Please use this identifier to cite or link to this item:
|Title:||GIS-based back analysis of riverbank instability in the lower River Murray|
|Citation:||Australian Geomechanics, 2012; 47(4):59-65|
|Publisher:||Australian Geomechanics Society|
|C. Linag, M.B. Jaksa and B. Ostendorf|
|Abstract:||Over the last 4 years or so, unprecedented low river levels, combined with current loading conditions, have adversely contributed to more than 137 riverbank collapse-related incidents and a long term metastable condition along the Lower River Murray, which have recently been considered as the dominating factors inducing bank collapse. With high resolution aerial photographs and digital elevation models (DEMs), this study has established the riverbank geometry prior to collapse of 26 2-dimensional cross section models. Based on government inventories, the collapsed riverbank sections were identified and vectorized using visual interpretation under ArcGIS. In order to obtain appropriate soil parameters for the study area, 5 back analytical models have been conducted at collapsed riverbank sections adjacent to Long Island Marina, Murray Bridge, South Australia. The slope stability analysis software SVSlope was employed in the back-analysis with soil data obtained from two nearby site investigations. Factors of safety were calculated to examine the potential for riverbank collapse with respect to varying river levels. The results indicate that, when the river levels return to 0 to 0.5 m AHD, a portion of the riverbank is close to collapse, whereas a large proportion of the banks remain quasi stable. A raised and maintained high river level will improve the stability but to a limited extent. Several remedial works may need to be conducted when the river level is about to decrease.|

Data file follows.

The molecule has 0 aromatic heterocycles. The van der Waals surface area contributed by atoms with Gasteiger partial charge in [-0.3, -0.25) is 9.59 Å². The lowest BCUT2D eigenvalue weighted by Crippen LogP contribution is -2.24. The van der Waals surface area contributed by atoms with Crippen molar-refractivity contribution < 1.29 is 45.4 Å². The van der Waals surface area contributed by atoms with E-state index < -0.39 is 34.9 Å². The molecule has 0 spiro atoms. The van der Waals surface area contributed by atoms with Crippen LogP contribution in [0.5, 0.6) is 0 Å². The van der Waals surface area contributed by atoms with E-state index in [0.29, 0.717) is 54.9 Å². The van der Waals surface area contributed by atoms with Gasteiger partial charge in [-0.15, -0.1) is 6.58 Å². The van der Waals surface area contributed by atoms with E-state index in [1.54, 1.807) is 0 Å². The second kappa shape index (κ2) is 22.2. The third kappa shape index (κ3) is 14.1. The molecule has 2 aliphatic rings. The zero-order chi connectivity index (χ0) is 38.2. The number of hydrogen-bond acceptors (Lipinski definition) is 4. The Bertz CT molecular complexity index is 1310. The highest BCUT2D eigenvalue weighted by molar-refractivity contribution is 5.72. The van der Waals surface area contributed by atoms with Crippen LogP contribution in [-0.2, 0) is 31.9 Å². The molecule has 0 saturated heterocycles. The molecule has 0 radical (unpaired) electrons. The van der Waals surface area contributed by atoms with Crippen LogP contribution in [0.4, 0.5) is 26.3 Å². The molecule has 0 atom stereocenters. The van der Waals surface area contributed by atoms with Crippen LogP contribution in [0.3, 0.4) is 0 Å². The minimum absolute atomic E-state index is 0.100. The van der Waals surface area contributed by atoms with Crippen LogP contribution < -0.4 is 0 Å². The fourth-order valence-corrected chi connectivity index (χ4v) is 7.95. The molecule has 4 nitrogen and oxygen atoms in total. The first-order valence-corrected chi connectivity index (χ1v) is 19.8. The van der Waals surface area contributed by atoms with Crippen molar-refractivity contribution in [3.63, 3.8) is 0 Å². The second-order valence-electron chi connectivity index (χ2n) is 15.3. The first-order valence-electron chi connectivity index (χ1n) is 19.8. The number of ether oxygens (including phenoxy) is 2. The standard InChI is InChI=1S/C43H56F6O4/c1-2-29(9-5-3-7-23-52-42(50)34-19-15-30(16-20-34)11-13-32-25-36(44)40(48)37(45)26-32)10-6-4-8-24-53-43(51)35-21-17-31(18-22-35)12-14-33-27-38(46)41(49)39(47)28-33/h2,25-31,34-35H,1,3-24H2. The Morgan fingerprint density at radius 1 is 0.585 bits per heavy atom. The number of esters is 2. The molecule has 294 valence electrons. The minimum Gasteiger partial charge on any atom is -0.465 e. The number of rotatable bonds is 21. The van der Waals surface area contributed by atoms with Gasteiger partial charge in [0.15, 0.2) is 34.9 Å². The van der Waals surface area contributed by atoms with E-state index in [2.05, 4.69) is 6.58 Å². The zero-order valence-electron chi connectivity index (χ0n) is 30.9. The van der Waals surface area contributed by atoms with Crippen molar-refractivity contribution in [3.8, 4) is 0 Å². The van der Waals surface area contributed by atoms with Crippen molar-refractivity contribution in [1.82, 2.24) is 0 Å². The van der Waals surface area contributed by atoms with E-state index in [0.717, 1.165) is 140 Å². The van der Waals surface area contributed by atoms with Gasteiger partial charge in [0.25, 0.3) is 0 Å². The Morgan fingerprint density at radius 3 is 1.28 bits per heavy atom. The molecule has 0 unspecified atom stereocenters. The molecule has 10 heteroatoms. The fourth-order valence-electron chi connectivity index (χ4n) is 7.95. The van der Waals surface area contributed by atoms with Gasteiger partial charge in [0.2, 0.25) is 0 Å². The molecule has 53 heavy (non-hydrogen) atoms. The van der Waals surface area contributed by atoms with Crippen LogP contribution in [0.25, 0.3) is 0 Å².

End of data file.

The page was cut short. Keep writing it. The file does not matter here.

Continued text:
|Keywords:||Back analysis; GIS; River Murray; riverbank stability; slope stability|
|Rights:||Copyright status unknown|
|Appears in Collections:||Civil and Environmental Engineering publications|
Environment Institute publications
Files in This Item:
There are no files associated with this item.
Items in DSpace are protected by copyright, with all rights reserved, unless otherwise indicated.